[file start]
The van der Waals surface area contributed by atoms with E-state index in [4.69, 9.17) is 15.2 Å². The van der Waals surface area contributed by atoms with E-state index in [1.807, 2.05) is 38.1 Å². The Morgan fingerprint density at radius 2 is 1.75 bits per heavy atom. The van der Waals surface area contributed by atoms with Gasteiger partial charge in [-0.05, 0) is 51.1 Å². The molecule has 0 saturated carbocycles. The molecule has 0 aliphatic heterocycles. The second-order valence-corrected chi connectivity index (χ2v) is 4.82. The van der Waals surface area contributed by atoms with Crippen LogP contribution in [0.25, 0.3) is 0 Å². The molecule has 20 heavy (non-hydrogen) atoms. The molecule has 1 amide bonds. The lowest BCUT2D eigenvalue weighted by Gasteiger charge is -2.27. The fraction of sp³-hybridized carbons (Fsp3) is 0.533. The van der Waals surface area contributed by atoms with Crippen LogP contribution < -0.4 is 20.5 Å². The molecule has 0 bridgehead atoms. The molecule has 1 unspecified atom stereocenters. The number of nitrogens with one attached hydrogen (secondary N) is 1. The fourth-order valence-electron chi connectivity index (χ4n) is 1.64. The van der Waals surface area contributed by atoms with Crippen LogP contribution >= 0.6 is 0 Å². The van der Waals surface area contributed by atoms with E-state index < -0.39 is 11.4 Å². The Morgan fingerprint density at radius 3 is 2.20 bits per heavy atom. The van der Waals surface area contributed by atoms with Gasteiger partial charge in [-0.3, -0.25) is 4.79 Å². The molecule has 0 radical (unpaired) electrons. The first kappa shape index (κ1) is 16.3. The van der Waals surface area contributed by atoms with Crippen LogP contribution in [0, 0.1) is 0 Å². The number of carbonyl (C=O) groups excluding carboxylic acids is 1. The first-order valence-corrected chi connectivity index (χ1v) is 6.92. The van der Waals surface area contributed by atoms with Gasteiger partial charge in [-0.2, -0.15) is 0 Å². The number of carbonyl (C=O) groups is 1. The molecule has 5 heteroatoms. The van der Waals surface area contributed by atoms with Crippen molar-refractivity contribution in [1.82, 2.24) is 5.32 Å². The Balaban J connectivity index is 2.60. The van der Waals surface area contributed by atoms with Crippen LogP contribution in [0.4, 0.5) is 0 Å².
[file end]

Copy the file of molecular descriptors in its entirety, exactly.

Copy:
The van der Waals surface area contributed by atoms with E-state index in [4.69, 9.17) is 15.2 Å². The van der Waals surface area contributed by atoms with E-state index in [1.807, 2.05) is 38.1 Å². The Morgan fingerprint density at radius 2 is 1.75 bits per heavy atom. The van der Waals surface area contributed by atoms with Gasteiger partial charge in [-0.05, 0) is 51.1 Å². The molecule has 0 saturated carbocycles. The molecule has 0 aliphatic heterocycles. The second-order valence-corrected chi connectivity index (χ2v) is 4.82. The van der Waals surface area contributed by atoms with Crippen LogP contribution in [0.25, 0.3) is 0 Å². The molecule has 20 heavy (non-hydrogen) atoms. The molecule has 1 amide bonds. The lowest BCUT2D eigenvalue weighted by Gasteiger charge is -2.27. The fraction of sp³-hybridized carbons (Fsp3) is 0.533. The van der Waals surface area contributed by atoms with Crippen LogP contribution < -0.4 is 20.5 Å². The molecule has 0 bridgehead atoms. The molecule has 1 unspecified atom stereocenters. The number of nitrogens with one attached hydrogen (secondary N) is 1. The fourth-order valence-electron chi connectivity index (χ4n) is 1.64. The van der Waals surface area contributed by atoms with Crippen LogP contribution >= 0.6 is 0 Å². The van der Waals surface area contributed by atoms with E-state index < -0.39 is 11.4 Å². The Morgan fingerprint density at radius 3 is 2.20 bits per heavy atom. The van der Waals surface area contributed by atoms with Gasteiger partial charge in [-0.3, -0.25) is 4.79 Å². The molecule has 0 radical (unpaired) electrons. The first kappa shape index (κ1) is 16.3. The van der Waals surface area contributed by atoms with Crippen LogP contribution in [0, 0.1) is 0 Å². The number of carbonyl (C=O) groups excluding carboxylic acids is 1. The first-order valence-corrected chi connectivity index (χ1v) is 6.92. The van der Waals surface area contributed by atoms with Gasteiger partial charge in [-0.2, -0.15) is 0 Å². The number of carbonyl (C=O) groups is 1. The molecule has 5 heteroatoms. The van der Waals surface area contributed by atoms with Crippen molar-refractivity contribution in [1.82, 2.24) is 5.32 Å². The Balaban J connectivity index is 2.60. The van der Waals surface area contributed by atoms with Crippen LogP contribution in [0.4, 0.5) is 0 Å².